My fall happened in a split second. In my last blog I commented on how spectacular the third night of our Kisumu Gospel Festival was. I couldn’t possibly describe all the glorious details of the testimonies of healings, salvation and freedom. There is one other small detail that I didn’t mention. At the end of the night I was engaged in a conversation with the Mayor of Kisumu, when Megen Thurber, head of our Media department, waved to let me know some people wanted to take our picture.
Earlier I had noticed that there was one area where the stage was weak. We had tried to keep the line of people wanting to testify away from this spot and I had avoided it as I preached. I didn’t realize that the Mayor and I were now standing on this very soft spot. We were looking into the camera when one of the bishops stepped into the same weak spot. Well, in one instant we all disappeared below the stage as it gave way (see video—I laugh now, but it was painful).
Almost six feet below were boards and steel pipes, all part of the stage structure, and my foot got caught as I found myself with a mother and child across my legs, the Mayor resting on my right shoulder, and other bodies on top of me. I rolled my ankle pretty good, and when they lifted me out of the hole I was a bit shaken. The people, of course, were looking at this in wonderment as the service was winding down.
Well, it’s not the end of the world that the Mayor of Kisumu and I are both limping a bit. If that’s all there was to it I wouldn’t even bother telling the story except, of course, that you may find it peculiar to see me vanish and my shocked expression afterwards.
What resulted was predictable: Christians started to say that the devil had done it. You know this strange idea in Charismatic religion that when we are anointed by God and seeing signs, wonders and miracles, then the devil has power to get back at us. Of course, this is a ridiculous idea, but it is not one unique to Africa. I hear it in America, Canada and Europe all the time. If the sound system is shrieking it’s the devil, if someone backs their car into a telephone pole it’s the devil, etc. etc. I get tired of even repeating these weird notions.
Here is how I started my sermon the next night: “You all saw the mayor of the city and myself disappear under the stage last night. I’ve heard the statements that the devil made this happen. But I can assure you he didn’t. The devil doesn’t have the power to make a stage collapse. If he worked on it for 1000 years he couldn’t do it. That kind of power is completely out of his reach. No, the devil didn’t do it. What did it was poor construction.” Well, the people erupted in applause and laughter. It’s amazing how merely stating the obvious brings such joy. The spell cast by the idea that the devil somehow mystically could orchestrate the collapse of our platform had been dispelled, and the people were free just to enjoy and laugh. The contractor who had built the stage was nowhere to be seen. I think he was afraid of the Mayor. We still love him, so he need not to worry about us.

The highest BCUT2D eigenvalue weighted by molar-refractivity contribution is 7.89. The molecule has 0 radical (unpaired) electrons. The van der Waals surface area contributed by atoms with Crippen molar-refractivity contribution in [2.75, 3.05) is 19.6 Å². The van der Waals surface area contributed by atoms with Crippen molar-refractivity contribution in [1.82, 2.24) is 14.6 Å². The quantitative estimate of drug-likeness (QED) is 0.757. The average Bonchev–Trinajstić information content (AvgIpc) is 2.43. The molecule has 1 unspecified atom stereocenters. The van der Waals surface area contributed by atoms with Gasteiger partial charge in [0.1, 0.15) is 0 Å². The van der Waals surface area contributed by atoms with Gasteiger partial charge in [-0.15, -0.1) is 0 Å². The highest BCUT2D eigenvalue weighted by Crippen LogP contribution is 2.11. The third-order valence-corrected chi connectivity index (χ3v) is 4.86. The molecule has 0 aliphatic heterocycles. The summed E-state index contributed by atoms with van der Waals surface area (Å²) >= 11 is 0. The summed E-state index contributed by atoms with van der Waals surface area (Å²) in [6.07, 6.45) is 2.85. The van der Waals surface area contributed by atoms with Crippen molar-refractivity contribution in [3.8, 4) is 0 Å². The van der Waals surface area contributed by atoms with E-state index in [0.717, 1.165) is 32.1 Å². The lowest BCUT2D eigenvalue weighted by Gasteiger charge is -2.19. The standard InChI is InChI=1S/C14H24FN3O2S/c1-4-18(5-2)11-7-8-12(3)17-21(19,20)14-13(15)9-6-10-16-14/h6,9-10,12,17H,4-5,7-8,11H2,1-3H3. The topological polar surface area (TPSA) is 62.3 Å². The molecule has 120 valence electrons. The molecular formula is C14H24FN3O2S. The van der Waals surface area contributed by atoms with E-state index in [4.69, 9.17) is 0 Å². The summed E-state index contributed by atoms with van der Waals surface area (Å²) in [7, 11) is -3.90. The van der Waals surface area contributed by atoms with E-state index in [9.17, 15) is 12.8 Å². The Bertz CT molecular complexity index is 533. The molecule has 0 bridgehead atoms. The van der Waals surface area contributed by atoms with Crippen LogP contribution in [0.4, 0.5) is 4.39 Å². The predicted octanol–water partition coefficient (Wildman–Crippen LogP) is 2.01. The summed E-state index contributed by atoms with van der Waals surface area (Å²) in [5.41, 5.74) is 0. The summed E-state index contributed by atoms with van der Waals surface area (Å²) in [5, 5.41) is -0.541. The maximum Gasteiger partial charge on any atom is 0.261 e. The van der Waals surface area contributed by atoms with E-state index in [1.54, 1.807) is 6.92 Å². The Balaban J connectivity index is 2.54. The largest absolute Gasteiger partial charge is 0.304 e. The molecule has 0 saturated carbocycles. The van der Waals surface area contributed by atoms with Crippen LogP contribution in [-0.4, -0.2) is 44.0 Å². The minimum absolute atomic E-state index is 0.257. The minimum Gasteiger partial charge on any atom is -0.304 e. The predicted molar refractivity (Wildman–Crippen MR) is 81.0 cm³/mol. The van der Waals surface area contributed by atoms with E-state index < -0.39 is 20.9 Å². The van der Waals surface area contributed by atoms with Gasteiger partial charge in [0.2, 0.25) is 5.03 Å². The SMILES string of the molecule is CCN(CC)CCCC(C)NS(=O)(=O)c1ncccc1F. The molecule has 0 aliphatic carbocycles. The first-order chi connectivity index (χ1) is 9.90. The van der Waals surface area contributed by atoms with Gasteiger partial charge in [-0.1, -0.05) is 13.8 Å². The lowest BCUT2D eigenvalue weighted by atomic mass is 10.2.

That night leaving the Gospel Festival grounds, there was a real traffic jam. Bicycles, cars and, most of all, thousands of people tried to exit at the same time. I turned to my friend Bishop Jefferson who was riding with me in our car, “let’s talk to some people.” Coincidently, the moment I rolled down my window I saw a smiling man with his family. “I’m so happy,” he said. I asked him what happened. He said, “My daughter has been a deaf mute and last night Jesus healed her.” I called the girl over and, sure enough, she could hear everything and articulate words so well. He said, “We came back tonight just to praise God for what happened.” Here was a family and the daughter had never made her way to the platform to testify; one of many who I would never have heard of unless the traffic jam had slowed us down. You’ve heard the phrase, “only eternity will reveal all that happened.” I don’t know how many other families are just like this one—people to whom God’s love has been revealed, but we may never know about it until eternity. Thanks for your partnership! Let me hear your thoughts.